EUROPEAN PAPERS ON THE NEW WELFARE

A Comparative Analysis of Welfare Systems and the Health and Social Sector: Evidence from 16 European Countries

Abstract
The purpose of this paper is to analyse the differences and similarities between 16 European Member States1 with regard to welfare systems, thereby defining possible groups of homogeneous countries. The model analyses social protection expenditure, the employment characteristics of the social sector and some variables concerning child and long term care.
The dissimilarity measures (cluster analysis and MDS) identify in both models a group of Eastern European countries with similarities. The exception is Slovenia, which is part of a group including Spain and Portugal. A further desegregation of the Eastern cluster provides evidence that 4 sub-groups may be identified: Hungary and the Czech Republic; Latvia and Lithuania; Slovakia and Estonia and finally Poland.
The paper also argues that the private sector, in particular the non-profit sector, is assuming an increasingly key role in social services provision around Europe, facing the challenges launched by demographic changes and the need for flexibility.

1. Introduction
The European Union and market globalisation process conflict with the national systems of welfare. In the context of the EU Member States, the co-existence of different Welfare States is evident and the process of integration between them is slow, notwithstanding European guidelines promoting cohesion.
Almost twenty years ago, Esping Andersen’s analysis (1990) identified 4 different kinds of welfare models:
•    The Anglo-Saxon model, based on a constant and solid public-private contract relationship. Here the state fixes the rules and the profit and non-profit sector operate in a market where the consumers choose the services they need.
•    The corporative model (i.e. the Netherlands) where the public and private sector collaborate on the basis of the subsidiary principle: non-profit organizations provide social services with the financial support of public authorities and the state signs agreements with the private stakeholders.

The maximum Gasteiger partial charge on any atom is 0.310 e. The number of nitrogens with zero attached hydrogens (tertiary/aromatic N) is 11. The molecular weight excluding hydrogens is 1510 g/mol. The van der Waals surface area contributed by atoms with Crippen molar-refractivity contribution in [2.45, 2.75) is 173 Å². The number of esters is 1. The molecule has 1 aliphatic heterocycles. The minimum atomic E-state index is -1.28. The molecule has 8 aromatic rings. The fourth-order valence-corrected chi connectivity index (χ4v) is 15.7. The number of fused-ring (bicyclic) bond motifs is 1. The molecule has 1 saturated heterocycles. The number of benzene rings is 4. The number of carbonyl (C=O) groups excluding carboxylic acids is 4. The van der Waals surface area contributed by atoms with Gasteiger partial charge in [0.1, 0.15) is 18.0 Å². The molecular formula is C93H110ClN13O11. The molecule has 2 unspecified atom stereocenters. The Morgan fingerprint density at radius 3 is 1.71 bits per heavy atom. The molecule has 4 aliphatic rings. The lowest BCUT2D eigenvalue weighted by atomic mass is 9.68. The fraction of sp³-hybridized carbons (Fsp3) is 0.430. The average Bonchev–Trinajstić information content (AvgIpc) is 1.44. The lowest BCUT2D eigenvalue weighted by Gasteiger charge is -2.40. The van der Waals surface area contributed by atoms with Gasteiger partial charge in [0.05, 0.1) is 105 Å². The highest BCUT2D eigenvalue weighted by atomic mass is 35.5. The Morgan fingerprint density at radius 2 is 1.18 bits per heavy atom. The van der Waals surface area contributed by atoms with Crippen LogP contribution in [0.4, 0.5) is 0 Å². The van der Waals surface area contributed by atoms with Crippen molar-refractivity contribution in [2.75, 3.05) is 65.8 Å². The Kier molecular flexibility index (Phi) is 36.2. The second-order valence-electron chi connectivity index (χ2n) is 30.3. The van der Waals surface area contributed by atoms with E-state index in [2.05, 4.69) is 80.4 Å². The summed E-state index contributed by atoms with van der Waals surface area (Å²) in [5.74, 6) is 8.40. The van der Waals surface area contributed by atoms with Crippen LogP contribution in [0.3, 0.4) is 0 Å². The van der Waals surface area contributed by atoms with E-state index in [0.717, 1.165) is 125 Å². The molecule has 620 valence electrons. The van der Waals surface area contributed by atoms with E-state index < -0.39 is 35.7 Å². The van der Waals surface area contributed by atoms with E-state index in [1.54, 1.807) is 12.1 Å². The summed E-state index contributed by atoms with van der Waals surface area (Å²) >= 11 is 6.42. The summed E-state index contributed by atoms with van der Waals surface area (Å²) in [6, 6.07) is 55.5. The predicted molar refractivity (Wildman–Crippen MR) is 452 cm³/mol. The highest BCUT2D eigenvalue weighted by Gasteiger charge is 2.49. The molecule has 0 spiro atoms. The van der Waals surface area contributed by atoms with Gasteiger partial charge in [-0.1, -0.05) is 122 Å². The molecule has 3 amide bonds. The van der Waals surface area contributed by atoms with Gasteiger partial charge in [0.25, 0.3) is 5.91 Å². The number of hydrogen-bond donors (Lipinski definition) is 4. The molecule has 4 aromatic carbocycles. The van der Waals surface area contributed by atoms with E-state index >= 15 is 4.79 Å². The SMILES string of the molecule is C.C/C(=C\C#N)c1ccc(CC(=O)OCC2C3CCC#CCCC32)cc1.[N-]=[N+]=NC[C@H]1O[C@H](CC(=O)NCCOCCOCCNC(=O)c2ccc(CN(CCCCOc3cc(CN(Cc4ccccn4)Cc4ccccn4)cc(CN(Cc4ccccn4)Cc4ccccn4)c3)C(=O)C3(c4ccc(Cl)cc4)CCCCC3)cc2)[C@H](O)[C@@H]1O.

•    The Southern Europe model based on a prominent presence of the family in the public-private framework.
•    The Scandinavian model where the public sector has a prominent role, supported by the Third Sector when its contribution may improve efficiency that the state is not able to provide.
Nowadays EU Member States are implementing different strategies to reform welfare in the face of new challenges arising from demographic changes and the Lisbon strategies promoting greater participation of women in the labour market.
This paper intends to cluster EU Member States, including the roles of the family and the private sector in the provision of health and social services. This clustering also includes countries that were not part of the EU during the Esping-Andersen analysis, with the focus on emphasising similarities and dissimilarities in relation to the 1990’s model.
The paper first presents the current debate on the welfare system, with reference to welfare strategies and the role of the Third Sector in the different contexts. Then, it focuses on a quantitative analysis of a multidimensional European dataset using dissimilarity measures and trying to cluster the countries in order to understand the different welfare systems. To do this, the statistical techniques used are a cluster analysis and classical metric multidimensional scaling (MDS). Finally, the paper reflects upon the links among empirical evidence, welfare strategies and welfare systems identified by current literature.